The last election of Mongla Port Pourashava was held on January 23 in the year 2011. In the election Md. Zulfikar Ali, the then Secretary of Mongla Poura BNP was elected Mayor and most of the posts of Councilors were bagged by his BNP and followers. Since then Zulfikar Ali and his (supporter) councilors have been ruling the Pourashava (for the last 10

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Opinion | 7 ways Trump and his cabal are using government to corrupt the election

Quick: What do all these things have in common?

The answer: In all these cases, Trump isn’t just stating claims. He and his cronies are also corruptly manipulating the levers of your government to make them into truths, or inflate them into issues that will garner news coverage that helps him in some way, or both.

Because the crush of governmental manipulation to serve Trump’s personal and political ends is so relentless, we often focus only on isolated examples as they skate past.

But we need to connect the dots. Taken together, they tell a larger story that is truly staggering in its levels of corruption:

Rushing coronavirus treatments. The New York Times just reported that scientists inside Trump’s own government are warning that the White House is laying the groundwork to increase pressure to approve a vaccine before Election Day, “even in the absence of agreement on its effectiveness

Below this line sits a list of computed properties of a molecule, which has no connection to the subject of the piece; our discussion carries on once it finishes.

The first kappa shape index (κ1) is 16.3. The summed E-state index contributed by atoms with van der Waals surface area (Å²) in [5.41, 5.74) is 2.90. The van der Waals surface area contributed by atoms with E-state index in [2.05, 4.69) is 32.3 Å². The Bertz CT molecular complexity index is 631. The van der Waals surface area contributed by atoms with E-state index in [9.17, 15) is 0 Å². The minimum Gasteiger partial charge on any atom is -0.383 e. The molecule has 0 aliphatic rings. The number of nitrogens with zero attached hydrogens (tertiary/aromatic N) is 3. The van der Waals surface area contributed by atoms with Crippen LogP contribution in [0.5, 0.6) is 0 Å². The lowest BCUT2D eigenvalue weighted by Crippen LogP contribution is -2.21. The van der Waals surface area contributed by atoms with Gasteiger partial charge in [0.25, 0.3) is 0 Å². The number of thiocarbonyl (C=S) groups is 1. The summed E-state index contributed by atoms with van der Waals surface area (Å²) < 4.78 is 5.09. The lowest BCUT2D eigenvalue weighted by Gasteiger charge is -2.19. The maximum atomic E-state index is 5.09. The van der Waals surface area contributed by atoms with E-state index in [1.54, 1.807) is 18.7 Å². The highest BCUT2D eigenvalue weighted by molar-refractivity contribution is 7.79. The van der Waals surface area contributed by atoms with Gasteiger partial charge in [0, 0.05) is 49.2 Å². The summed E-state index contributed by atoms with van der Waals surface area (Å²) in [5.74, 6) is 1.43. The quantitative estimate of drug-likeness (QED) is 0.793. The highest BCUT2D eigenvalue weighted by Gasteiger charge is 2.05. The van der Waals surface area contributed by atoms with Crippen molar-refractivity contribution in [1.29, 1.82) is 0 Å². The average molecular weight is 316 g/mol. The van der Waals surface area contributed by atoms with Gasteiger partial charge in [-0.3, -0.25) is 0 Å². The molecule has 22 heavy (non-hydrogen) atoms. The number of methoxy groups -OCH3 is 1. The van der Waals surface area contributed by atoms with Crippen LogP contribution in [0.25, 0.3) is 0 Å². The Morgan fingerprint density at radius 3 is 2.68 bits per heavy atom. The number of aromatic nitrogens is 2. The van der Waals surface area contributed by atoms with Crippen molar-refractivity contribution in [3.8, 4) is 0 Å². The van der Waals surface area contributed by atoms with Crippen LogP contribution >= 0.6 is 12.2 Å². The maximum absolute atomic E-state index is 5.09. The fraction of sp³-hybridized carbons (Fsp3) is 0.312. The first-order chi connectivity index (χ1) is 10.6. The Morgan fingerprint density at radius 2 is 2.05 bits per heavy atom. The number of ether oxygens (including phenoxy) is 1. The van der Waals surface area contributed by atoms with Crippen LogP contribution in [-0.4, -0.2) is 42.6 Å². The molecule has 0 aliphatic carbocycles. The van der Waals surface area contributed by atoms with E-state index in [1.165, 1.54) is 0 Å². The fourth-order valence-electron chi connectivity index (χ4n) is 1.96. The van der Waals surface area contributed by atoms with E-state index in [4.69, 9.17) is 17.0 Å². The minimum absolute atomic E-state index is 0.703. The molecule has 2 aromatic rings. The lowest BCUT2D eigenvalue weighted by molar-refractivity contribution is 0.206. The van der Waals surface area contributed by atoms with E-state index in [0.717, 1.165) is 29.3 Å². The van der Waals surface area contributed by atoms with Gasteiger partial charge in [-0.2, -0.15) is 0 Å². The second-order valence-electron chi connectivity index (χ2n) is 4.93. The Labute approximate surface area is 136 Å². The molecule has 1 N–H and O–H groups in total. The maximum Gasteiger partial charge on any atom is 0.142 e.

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Facebook to ban new political ads week before Election Day

Facebook is banning all new political advertisements during the one-week period before the general election with the hopes of limiting misinformation on its platform, the company announced Thursday.



a close up of Mark Zuckerberg looking at the camera: FILE Facebook Chairman and CEO Mark Zuckerberg testifies at a House Financial Services Committee hearing in Washington, U.S., October 23, 2019.